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The power of bilberry

Photo of bilberry

The little bilberry, different than a blueberry, is a powerhouse of nutrition and has a long history of being used to treat numerous health conditions.

Bilberry is a powerhouse of nutrition and medicinal uses. Similar to blueberries, bilberries are rich in antioxidants, which are beneficial plant compounds that help protect against disease. Bilberry supports cardiovascular health, cognitive function, detoxification, vision and healthy gums. It helps to lower sugar levels and the absorption of fat, both of which are helpful for diabetes and obesity. For all these reasons, bilberry is a good fruit to get to know.

Bilberry contains anthocyanins, which are antioxidants with anti-inflammatory and calming properties. Inflammation is believed to be the root cause of disease and the tannins and compounds in bilberry can help to tame inflammation, soothe the gastrointestinal system and calm irritation. Bilberry also contains vitamin C, which is another antioxidant.

The anthocyanin in bilberries may also stimulate the secretion of insulin, and prevent the breakdown of carbs in the gut, both of which can help lower blood sugar levels.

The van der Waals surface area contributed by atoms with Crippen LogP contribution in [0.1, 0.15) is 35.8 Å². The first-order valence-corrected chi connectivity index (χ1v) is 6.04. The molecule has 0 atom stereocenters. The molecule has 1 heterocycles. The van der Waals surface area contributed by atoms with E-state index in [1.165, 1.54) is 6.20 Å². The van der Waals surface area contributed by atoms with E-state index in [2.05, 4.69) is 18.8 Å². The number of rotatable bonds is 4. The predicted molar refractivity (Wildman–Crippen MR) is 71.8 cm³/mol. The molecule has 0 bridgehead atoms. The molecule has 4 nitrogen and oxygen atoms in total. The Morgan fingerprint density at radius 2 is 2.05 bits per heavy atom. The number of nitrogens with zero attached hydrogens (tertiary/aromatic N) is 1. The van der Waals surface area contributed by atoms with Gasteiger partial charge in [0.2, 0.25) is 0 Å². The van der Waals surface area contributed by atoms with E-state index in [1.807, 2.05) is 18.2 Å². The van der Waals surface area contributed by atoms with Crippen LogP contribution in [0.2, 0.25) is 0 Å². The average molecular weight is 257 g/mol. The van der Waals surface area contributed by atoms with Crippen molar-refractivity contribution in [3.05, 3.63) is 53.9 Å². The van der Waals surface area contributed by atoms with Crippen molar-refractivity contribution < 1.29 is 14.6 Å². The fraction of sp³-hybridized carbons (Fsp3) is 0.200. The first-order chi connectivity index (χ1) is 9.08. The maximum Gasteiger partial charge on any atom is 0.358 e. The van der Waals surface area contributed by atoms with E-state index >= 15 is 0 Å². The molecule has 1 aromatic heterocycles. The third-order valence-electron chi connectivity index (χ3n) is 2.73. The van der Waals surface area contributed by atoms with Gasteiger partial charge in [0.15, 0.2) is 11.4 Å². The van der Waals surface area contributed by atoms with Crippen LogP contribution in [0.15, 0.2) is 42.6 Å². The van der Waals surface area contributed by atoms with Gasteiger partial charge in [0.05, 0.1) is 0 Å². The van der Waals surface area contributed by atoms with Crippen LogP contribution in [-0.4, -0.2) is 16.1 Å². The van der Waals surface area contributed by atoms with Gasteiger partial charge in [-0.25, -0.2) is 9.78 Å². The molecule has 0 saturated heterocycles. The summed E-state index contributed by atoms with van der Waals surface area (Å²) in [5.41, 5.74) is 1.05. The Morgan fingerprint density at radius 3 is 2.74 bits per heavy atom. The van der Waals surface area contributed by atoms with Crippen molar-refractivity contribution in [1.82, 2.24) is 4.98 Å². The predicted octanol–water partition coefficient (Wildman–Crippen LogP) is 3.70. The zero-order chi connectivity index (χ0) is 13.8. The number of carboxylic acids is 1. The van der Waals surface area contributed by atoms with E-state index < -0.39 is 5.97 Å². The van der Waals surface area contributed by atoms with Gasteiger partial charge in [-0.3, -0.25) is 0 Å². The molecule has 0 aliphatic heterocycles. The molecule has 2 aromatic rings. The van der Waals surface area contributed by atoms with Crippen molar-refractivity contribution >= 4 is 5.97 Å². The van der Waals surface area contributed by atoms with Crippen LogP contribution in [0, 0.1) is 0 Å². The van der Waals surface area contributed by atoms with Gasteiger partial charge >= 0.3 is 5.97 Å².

Bilberry has the unique ability to bind heavy metals like arsenic, lead, cadmium and iron from the blood, thereby improving the function of the liver and kidneys.

Recent studies suggest that supplementing with bilberry may benefit one’s vision in a number of ways. In addition to improving visual function in people with glaucoma, bilberry may reduce eye dryness and other symptoms of eye fatigue caused by working with screens.

Bilberry may benefit heart health as well. Rich in vitamin K, bilberry may help lower blood pressure, reduce LDL (bad) cholesterol, increase HDL (good) cholesterol and prevent the formation of blood clots, reducing the risk of heart attack and stroke. Lastly, bilberry may improve brain function with promising small studies showing improved long term and working memory in older adults.

Native to Europe, bilberry is found in North America, generally in subarctic and arctic regions. With local harvesting of fresh bilberries unlikely, find them in health stores or order online. Options include dried or frozen berries, juice, nectar, powdered extract and supplements in the form of drops, tablets and capsules. Like blueberries, bilberries can be added to pancakes, muffins, smoothies, oatmeal, yogurt and salads.

Although generally considered safe and beneficial in one’s diet, warns that bilberries may increase the risk of bleeding in people with bleeding disorders or who take blood-thinning medications. They may also cause blood sugar levels to drop too low in those on blood-sugar-lowering medications.

By Lisa Nicklanovich; courtesy photo




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